•  The open day will take place at the school on Lune Road, 2.30 – 4.30pm on Friday 27th April. Web:

Monday, 9 April 2012

Police Launch Motorcycle Safety Campaign

Lancashire Police have joined forces with the Lancashire Partnership for Road Safety and RideSafe BackSafe to launch a campaign aimed at reducing the number of motorcyclists killed or seriously injured on the county’s roads.

BikeWatch involves officers and volunteers from RideSafe BackSafe visiting bike meetings and dealerships to speak to riders and hand out road safety information as well as road policing officers carrying out enforcement activity on routes popular with motorcyclists which are known to be casualty hotspots.

Chief Inspector Damian Kitchen from Lancashire Constabulary’s Roads Policing Unit said: “Motorcyclists account for just one per cent of traffic on our roads but 21 per cent of fatalities. They are vulnerable road users who often come off worse in collisions.

“Last year alone, nine motorcyclists were killed in Lancashire and 526 injured – 180 of them seriously.

“Operation BikeWatch will focus firmly on safety, with a great deal of educational work being done by ourselves and partner agencies, but inevitably there will also be some enforcement activity in casualty hotspots.  We will be using a range of tactics including using our helicopter and officers on patrol to prevent and identify bad riders and drivers.”

Officers have issued the following advice to motorcycle owners as part of the campaign:

  • Be visible - make sure your headlight works and is on day and night and use reflective strips or decals on your clothing and on your motorcycle.
  • Dress for safety - wear a quality helmet and eye protection and appropriate, protective clothing.
  • Be aware - give yourself space and time to respond to other motorists’ actions and give other motorists time and space to respond to you.
  • Drive safely - know and follow the rules of the road and stick to the speed limit.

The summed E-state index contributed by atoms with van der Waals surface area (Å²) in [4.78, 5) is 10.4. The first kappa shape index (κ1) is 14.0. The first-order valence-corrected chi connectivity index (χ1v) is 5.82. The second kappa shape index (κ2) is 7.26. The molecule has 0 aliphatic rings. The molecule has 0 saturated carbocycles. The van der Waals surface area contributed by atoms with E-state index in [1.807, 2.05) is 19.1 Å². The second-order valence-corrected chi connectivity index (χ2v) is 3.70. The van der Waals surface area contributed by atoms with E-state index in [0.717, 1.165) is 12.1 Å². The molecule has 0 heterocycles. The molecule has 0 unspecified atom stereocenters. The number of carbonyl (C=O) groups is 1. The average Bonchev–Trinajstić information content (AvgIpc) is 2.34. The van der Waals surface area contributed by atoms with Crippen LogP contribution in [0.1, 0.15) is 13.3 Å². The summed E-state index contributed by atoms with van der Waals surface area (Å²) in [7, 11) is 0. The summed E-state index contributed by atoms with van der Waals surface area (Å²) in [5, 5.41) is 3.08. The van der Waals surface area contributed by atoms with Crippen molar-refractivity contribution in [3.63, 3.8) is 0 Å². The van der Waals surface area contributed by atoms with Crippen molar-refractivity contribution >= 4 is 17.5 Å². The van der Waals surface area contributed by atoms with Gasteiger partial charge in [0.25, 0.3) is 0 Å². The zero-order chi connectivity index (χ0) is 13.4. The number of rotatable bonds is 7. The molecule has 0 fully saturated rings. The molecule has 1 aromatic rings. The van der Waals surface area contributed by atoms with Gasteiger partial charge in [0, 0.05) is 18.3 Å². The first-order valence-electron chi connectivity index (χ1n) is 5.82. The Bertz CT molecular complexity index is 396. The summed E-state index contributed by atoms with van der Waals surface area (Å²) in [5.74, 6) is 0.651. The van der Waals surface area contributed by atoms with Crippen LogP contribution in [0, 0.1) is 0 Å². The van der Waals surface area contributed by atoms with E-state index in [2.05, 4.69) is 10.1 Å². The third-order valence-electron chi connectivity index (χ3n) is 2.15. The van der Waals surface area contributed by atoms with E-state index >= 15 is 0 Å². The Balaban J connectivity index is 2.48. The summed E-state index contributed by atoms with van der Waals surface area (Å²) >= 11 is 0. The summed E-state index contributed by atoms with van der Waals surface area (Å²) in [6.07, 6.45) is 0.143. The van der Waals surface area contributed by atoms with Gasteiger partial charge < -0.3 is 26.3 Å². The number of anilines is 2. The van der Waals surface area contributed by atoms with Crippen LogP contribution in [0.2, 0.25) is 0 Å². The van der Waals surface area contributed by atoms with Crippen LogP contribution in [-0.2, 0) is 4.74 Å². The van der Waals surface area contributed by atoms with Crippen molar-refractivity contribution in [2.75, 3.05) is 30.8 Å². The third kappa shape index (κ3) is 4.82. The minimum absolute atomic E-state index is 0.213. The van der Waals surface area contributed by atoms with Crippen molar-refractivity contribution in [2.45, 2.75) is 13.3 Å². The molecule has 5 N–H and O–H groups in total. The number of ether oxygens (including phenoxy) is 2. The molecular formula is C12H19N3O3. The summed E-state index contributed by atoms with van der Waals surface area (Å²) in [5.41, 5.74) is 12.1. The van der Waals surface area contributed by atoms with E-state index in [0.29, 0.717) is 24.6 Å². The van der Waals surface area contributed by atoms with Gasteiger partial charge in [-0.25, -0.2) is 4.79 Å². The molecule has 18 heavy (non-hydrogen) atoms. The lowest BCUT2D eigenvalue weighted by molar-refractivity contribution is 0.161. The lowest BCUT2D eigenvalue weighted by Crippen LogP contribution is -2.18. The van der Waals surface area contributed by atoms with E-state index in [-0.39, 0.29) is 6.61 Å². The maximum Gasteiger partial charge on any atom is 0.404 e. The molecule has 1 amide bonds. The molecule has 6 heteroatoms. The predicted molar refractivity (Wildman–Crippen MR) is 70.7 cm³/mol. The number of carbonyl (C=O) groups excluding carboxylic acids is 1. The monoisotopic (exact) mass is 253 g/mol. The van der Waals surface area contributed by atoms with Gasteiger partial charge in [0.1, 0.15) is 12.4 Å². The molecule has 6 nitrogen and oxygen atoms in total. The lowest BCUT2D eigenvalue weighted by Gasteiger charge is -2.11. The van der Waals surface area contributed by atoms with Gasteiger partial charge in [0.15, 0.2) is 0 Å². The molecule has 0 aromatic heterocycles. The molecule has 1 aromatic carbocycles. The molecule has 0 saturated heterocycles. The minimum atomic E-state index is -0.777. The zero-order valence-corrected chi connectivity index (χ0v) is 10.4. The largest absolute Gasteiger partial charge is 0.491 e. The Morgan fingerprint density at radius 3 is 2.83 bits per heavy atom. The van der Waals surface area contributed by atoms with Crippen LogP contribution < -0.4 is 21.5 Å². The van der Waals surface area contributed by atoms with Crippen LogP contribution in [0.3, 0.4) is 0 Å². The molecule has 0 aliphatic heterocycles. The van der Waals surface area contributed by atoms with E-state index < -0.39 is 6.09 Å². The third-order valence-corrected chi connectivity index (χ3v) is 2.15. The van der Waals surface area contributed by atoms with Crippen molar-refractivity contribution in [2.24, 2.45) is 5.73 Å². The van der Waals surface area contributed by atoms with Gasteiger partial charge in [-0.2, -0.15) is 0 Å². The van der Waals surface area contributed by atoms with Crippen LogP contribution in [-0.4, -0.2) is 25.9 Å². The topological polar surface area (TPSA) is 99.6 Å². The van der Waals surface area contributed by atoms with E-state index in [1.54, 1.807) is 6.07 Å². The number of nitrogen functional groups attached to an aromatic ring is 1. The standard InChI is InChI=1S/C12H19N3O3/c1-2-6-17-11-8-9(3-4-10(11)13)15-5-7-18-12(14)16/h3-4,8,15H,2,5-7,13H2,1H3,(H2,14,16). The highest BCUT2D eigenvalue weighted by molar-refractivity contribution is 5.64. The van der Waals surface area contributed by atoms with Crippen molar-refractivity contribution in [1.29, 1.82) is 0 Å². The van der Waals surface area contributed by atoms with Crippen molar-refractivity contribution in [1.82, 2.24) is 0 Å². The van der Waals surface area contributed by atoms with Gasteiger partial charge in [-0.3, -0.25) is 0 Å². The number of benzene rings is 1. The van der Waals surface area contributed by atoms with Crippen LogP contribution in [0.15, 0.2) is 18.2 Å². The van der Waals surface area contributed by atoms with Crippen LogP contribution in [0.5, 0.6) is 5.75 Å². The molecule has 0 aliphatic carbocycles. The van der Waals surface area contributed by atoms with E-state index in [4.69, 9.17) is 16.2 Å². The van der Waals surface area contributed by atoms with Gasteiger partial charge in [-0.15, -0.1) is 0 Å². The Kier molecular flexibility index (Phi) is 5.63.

• For further advice, motorcyclists can visit or They can also follow Lancashire Police on Facebook and Twitter for Operation BikeWatch updates.

Sunday, 8 April 2012

Council warns on dogs, considers new controls

Lancaster City Council is having no messing in its bid to rid the district of dog fouling having launched an enforcement exercise to catch irresponsible dog owners failing to pick up after their dogs.

The local council is also consulting on proposals to increase dog control measures, replacing and extending powers under the Clean Neighbourhoods and Environment Act 2005.

These powers are intended to help counter problems created by irresponsible dog owners, such as dog fouling, and aggressive or out of control dogs but some of the proposals, which include increased demands for dogs to be kept on leads, are proving controversial.

Dog mess continues to be a public nuisance as well as a health hazard in the district and the Councl says this winter saw their dog warden service stretched to the limits dealing with almost double the complaints compared to the same period last year.

The results of a survey to identify the worst times of day for offending was to confirm dog wardens’ suspicions that dog fouling occurred most often during early mornings and evenings.

Last month, an enforcement exercise was launched at a local dog fouling hotspot on Sandylands Promenade and targeting the times of the day dog fouling appears to occur most often.  Over three days, council staff carried out surveillance from an elevated viewpoint and relayed any sightings of dog fouling activity to other officers on the ground.

During the course of days one and two, 11 fixed penalty notices  for £80 were issued to offenders and by day three, every dog walker spotted by officers was cleaning up after their dog.